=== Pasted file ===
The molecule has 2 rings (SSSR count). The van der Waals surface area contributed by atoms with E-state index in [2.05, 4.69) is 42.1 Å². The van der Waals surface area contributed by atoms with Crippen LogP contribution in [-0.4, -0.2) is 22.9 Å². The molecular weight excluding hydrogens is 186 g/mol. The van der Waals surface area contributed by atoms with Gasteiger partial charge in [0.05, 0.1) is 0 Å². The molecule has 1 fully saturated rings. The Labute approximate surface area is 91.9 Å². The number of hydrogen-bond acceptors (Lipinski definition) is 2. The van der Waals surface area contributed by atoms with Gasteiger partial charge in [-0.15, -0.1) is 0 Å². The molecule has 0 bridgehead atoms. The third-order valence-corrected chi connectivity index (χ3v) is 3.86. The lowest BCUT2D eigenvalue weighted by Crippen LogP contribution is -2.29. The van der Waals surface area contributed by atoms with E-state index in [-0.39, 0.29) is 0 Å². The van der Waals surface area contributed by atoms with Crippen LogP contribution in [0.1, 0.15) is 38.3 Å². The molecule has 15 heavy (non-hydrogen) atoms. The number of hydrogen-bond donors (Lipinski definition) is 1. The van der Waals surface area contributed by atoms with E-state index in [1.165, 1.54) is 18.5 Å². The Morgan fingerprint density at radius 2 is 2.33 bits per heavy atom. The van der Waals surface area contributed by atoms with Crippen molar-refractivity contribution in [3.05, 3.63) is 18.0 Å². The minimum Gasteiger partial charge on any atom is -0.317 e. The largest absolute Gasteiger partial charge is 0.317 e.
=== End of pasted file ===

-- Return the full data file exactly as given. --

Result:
The molecule has 2 rings (SSSR count). The van der Waals surface area contributed by atoms with E-state index in [2.05, 4.69) is 42.1 Å². The van der Waals surface area contributed by atoms with Crippen LogP contribution in [-0.4, -0.2) is 22.9 Å². The molecular weight excluding hydrogens is 186 g/mol. The van der Waals surface area contributed by atoms with Gasteiger partial charge in [0.05, 0.1) is 0 Å². The molecule has 1 fully saturated rings. The Labute approximate surface area is 91.9 Å². The number of hydrogen-bond acceptors (Lipinski definition) is 2. The van der Waals surface area contributed by atoms with Gasteiger partial charge in [-0.15, -0.1) is 0 Å². The molecule has 0 bridgehead atoms. The third-order valence-corrected chi connectivity index (χ3v) is 3.86. The lowest BCUT2D eigenvalue weighted by Crippen LogP contribution is -2.29. The van der Waals surface area contributed by atoms with E-state index in [-0.39, 0.29) is 0 Å². The van der Waals surface area contributed by atoms with Crippen LogP contribution in [0.1, 0.15) is 38.3 Å². The molecule has 15 heavy (non-hydrogen) atoms. The number of hydrogen-bond donors (Lipinski definition) is 1. The van der Waals surface area contributed by atoms with E-state index in [1.165, 1.54) is 18.5 Å². The Morgan fingerprint density at radius 2 is 2.33 bits per heavy atom. The van der Waals surface area contributed by atoms with Crippen molar-refractivity contribution in [3.05, 3.63) is 18.0 Å². The minimum Gasteiger partial charge on any atom is -0.317 e. The largest absolute Gasteiger partial charge is 0.317 e.